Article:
President Trump suggests infrastructure package could move ahead sooner than anticipated

White House

Speculation about the contents and timing of a new federal infrastructure package continued in Washington, with President Donald Trump telling the New York Times that he believes he can work with Democrats to get a bill passed sooner than later.

"We want to do a great infrastructure plan, and on that side I will say that we're going to have, I believe, tremendous Democratic support," President Trump told the Times in an exclusive interview published April 5. "We are also going to have some good Republican support, and I think it's going to be one of the very bipartisan bills and it's going to happen."

Trump also said that the bipartisan support for an infrastructure bill could result in the Administration advancing the bill by pairing it with either health care or tax reform.

When asked about the size of an infrastructure package, Trump reiterated his plan for a trillion-dollar investment.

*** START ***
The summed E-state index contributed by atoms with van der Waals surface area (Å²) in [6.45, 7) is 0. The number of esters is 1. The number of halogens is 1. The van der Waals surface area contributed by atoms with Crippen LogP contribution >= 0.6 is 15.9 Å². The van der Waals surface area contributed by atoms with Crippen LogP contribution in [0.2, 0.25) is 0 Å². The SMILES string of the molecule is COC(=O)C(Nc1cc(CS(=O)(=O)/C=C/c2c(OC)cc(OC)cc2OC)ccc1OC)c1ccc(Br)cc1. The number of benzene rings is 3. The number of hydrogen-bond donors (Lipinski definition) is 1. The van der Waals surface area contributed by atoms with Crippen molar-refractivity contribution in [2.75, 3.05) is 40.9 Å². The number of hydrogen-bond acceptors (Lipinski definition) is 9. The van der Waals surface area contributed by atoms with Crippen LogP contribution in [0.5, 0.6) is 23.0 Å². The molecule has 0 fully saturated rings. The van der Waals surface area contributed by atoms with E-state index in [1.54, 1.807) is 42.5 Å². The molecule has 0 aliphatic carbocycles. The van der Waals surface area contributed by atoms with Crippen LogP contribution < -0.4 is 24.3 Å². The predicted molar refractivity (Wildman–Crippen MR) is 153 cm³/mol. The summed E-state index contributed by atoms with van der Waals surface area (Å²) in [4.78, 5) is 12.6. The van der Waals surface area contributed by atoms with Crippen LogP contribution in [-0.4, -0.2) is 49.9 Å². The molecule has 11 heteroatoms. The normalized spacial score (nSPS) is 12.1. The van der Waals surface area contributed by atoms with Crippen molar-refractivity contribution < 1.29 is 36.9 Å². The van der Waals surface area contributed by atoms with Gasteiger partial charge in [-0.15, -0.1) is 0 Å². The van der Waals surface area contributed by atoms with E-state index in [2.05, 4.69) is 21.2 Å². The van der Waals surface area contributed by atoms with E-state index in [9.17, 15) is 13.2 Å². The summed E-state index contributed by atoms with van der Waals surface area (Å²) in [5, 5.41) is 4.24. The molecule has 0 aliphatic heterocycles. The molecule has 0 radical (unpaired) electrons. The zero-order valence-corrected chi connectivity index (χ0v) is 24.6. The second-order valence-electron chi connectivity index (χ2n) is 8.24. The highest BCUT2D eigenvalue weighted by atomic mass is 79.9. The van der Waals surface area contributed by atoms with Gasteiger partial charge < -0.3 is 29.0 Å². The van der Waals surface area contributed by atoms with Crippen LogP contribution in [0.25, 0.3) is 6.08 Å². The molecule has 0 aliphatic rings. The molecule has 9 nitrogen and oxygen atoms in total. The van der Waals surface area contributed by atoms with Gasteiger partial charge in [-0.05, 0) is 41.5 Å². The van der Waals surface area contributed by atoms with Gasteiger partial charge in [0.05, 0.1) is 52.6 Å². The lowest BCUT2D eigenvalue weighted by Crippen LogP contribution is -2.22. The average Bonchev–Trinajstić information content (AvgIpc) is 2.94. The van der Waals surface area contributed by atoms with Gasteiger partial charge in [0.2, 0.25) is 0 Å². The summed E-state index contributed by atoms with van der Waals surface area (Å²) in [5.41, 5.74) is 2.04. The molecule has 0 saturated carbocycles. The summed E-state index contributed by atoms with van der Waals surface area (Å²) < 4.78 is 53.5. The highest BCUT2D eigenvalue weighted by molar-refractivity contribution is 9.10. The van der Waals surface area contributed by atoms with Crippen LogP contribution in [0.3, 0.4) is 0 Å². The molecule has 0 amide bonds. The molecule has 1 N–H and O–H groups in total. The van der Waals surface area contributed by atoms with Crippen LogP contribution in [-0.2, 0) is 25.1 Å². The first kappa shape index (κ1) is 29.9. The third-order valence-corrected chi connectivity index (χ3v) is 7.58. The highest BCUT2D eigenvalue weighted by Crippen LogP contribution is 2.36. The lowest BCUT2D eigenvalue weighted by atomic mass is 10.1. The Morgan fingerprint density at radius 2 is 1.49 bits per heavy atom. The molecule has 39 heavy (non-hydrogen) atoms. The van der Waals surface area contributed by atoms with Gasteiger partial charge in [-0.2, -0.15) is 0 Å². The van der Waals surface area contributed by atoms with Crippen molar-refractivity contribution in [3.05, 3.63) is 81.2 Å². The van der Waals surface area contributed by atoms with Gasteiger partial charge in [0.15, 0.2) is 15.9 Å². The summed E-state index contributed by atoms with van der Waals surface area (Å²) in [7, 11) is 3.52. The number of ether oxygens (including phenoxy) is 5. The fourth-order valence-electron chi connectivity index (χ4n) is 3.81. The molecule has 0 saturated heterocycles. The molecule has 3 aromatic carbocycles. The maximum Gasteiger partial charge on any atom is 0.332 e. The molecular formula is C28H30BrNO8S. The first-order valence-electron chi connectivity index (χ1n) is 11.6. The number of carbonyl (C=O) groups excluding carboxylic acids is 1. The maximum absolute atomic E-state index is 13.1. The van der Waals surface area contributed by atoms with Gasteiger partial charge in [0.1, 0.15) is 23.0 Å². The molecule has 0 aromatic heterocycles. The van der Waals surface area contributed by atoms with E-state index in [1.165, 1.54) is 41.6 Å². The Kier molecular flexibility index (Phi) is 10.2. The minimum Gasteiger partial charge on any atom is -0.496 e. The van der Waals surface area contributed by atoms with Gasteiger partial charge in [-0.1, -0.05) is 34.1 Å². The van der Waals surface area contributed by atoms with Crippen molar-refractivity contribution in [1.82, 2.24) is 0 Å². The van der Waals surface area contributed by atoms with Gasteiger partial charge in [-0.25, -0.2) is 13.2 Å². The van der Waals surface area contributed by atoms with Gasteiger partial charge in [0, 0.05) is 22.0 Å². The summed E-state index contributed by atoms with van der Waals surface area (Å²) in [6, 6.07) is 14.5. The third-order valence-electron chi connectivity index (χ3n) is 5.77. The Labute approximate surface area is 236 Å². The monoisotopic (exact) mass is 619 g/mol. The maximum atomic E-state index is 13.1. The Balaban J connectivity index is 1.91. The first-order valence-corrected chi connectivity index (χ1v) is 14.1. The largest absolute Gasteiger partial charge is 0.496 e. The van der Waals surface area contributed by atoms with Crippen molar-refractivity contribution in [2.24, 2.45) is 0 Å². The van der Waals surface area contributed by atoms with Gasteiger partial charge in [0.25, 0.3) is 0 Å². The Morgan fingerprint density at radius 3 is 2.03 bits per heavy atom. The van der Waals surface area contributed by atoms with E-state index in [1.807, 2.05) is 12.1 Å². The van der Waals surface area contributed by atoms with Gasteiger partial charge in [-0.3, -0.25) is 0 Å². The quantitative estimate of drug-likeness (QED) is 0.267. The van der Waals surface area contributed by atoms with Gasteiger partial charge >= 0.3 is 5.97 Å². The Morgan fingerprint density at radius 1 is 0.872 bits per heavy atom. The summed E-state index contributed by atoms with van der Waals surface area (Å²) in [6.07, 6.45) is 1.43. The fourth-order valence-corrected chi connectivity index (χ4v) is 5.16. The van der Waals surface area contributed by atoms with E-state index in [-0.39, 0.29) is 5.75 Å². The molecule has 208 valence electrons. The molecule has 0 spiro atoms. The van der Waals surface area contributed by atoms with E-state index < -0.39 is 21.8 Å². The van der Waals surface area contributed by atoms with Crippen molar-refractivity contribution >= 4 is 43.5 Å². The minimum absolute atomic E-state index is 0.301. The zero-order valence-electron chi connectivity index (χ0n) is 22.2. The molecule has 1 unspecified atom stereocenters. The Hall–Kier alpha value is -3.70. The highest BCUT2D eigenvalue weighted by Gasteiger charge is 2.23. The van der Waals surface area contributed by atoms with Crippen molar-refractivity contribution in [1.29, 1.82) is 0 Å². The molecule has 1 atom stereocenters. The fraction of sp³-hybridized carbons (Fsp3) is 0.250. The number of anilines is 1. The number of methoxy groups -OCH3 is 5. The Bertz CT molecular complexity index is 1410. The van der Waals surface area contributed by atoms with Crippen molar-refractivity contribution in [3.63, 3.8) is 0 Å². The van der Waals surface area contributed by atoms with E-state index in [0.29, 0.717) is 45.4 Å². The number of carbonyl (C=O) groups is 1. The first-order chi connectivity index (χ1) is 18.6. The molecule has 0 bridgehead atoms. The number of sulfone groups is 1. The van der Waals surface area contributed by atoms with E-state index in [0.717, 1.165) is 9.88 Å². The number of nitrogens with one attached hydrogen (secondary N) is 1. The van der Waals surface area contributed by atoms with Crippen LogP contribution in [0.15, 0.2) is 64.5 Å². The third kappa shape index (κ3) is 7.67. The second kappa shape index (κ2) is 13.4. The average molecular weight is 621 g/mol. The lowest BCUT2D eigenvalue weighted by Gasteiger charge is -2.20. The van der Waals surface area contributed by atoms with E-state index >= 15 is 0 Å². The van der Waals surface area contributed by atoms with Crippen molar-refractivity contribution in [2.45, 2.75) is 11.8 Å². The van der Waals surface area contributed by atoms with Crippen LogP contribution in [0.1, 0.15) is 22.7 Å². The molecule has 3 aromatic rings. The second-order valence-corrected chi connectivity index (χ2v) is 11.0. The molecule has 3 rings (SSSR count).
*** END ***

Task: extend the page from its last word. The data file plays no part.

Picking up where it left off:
"We may take that trillion, and we may also in addition use public/private. But we're talking about an investment of a trillion dollars," Trump told the Times.

Meanwhile, House Transportation and Infrastructure Chairman Bill Schuster, R-Penn., said during a Highways and Transit subcommittee hearing this week that Transportation Secretary Elaine Chao on April 5 briefed about 45 Republican House members on the outline of the Administration's plan. Shuster said that the Administration's plan includes some new funding and that public-private partnerships "is a tool in the toolbox, but it's not the toolbox," adding that Congress will need to figure out ways to leverage private dollars for transportation investments.

However, comments recently made by Chao suggesting that transportation investments need increased project streamlining came under sharp critique in a letter from House T&I Ranking Member Peter DeFazio, D-Oregon, and Highways and Transit Subcommittee Ranking Member Eleanor Holmes Norton, D-District of Columbia.

During a recent ceremony marking the 50th anniversary of the U.S. Department of Transportation, Chao reportedly said, "The problem is not money. It's the delays caused by government permitting processes that hold up projects for years, even decades, making them risky investments."

"More and more streamlining is not the answer to our infrastructure crisis nor the principle roadblock," the DeFazio/Holmes Norton letter said.

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